The third issue notable from this FTA is that NASA failed to adhere to existing test data limits. This is true because the shuttle was launched at a time when room temperatures exceeded those recorded during various test missions. This issue emerged because of poor communication between NASA and the engineers responsible for constructing the SRBs (Jenab & Moslehpour, 2016). The involved parties failed to monitor the critical weather conditions recorded at the launch site. Nonetheless, NASA decided to launch the space shuttle despite the existing concerns.

## Ways to Mitigate the Risks

Several measures might have been undertaken to mitigate the risks identified above. To begin with, the failure of the O-rings shows conclusively that they were unable to seal gases completely after ignition. The two O-rings used to separate various chambers failed. This event allowed gases to escape. The use of three O-rings could have improved the effectiveness of the SRBs. The three O-rings would have sustained the gases and eventually prevent the disaster (Hall, 2003). This fact explains why every future space shuttle was equipped with SRBs containing three O-rings in every combustion chamber.

The issue of communication should have been taken seriously throughout the pre-launch period. The teams should have carefully analyzed test data and flow of different information. The space shuttle was launched at reduced temperatures compared to those specified by Thiokol Engineers (Jenab & Moslehpour, 2016). This disaster should have been avoided by focusing on this critical information regarding the performance of the O-rings.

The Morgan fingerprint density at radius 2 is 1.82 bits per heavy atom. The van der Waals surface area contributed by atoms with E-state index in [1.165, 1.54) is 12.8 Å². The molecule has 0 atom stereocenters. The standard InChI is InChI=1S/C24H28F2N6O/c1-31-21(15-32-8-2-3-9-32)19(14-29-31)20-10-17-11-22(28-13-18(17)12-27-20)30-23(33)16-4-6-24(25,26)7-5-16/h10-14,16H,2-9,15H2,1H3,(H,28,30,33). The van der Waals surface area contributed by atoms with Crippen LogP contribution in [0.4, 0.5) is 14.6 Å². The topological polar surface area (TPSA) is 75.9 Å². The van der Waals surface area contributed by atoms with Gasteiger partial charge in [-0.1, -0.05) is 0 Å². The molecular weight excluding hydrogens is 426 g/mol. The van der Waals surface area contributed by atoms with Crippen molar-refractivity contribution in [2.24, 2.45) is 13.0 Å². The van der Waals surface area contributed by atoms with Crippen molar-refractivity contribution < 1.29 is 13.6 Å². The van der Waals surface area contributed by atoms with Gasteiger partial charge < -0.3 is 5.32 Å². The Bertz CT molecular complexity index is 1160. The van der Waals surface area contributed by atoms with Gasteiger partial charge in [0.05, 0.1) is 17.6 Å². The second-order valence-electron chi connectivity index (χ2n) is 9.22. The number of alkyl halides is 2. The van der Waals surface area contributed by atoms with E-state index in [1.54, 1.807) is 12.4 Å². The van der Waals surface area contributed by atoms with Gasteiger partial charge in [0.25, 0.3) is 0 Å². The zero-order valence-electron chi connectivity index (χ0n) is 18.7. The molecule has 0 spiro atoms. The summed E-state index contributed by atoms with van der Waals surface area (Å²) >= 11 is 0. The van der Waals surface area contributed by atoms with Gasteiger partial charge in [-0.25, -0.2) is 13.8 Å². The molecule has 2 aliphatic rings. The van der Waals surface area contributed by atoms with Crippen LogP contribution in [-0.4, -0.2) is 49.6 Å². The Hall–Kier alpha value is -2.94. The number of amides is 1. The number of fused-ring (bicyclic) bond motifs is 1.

The involved parties should not have launched the shuttle. Technicalities should have been identified and communicated to every member in the team. This approach would have played a positive role towards averting the disaster (Donovan & Green, 2003).

Future shuttles should be equipped with effective warning systems and corrective devices. Such systems can inform the crew members about the performance of every critical element in the space shuttle (Hall, 2003). The engineers and technicians on the ground should also be informed about the performance of such elements. These lessons should therefore be taken seriously whenever designing and launching space shuttles in the future.

## Reference List

Donovan, A., & Green, R. (2003). Setup for Failure: The Colombia Disaster. Teaching Ethics, 1(1), 69-76.

Hall, J. (2003). Columbia and Challenger: Organizational Failure at NASA. Space Policy, 19(1), 239-247.

Jenab, K., & Moslehpour, S. (2016). Failure Analysis: Case Study Challenger SRB Field Joint. International Journal of Engineering and Technology, 8(6), 401-405.

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IvyPanda. (2020, September 5). Space Shuttle Challenger's Explosion Factors. Retrieved from https://ivypanda.com/essays/space-shuttle-challengers-explosion-factors/

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"Space Shuttle Challenger's Explosion Factors." IvyPanda, 5 Sept. 2020, ivypanda.com/essays/space-shuttle-challengers-explosion-factors/.

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IvyPanda. 2020. "Space Shuttle Challenger's Explosion Factors." September 5, 2020. https://ivypanda.com/essays/space-shuttle-challengers-explosion-factors/.

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IvyPanda. (2020) 'Space Shuttle Challenger's Explosion Factors'. 5 September.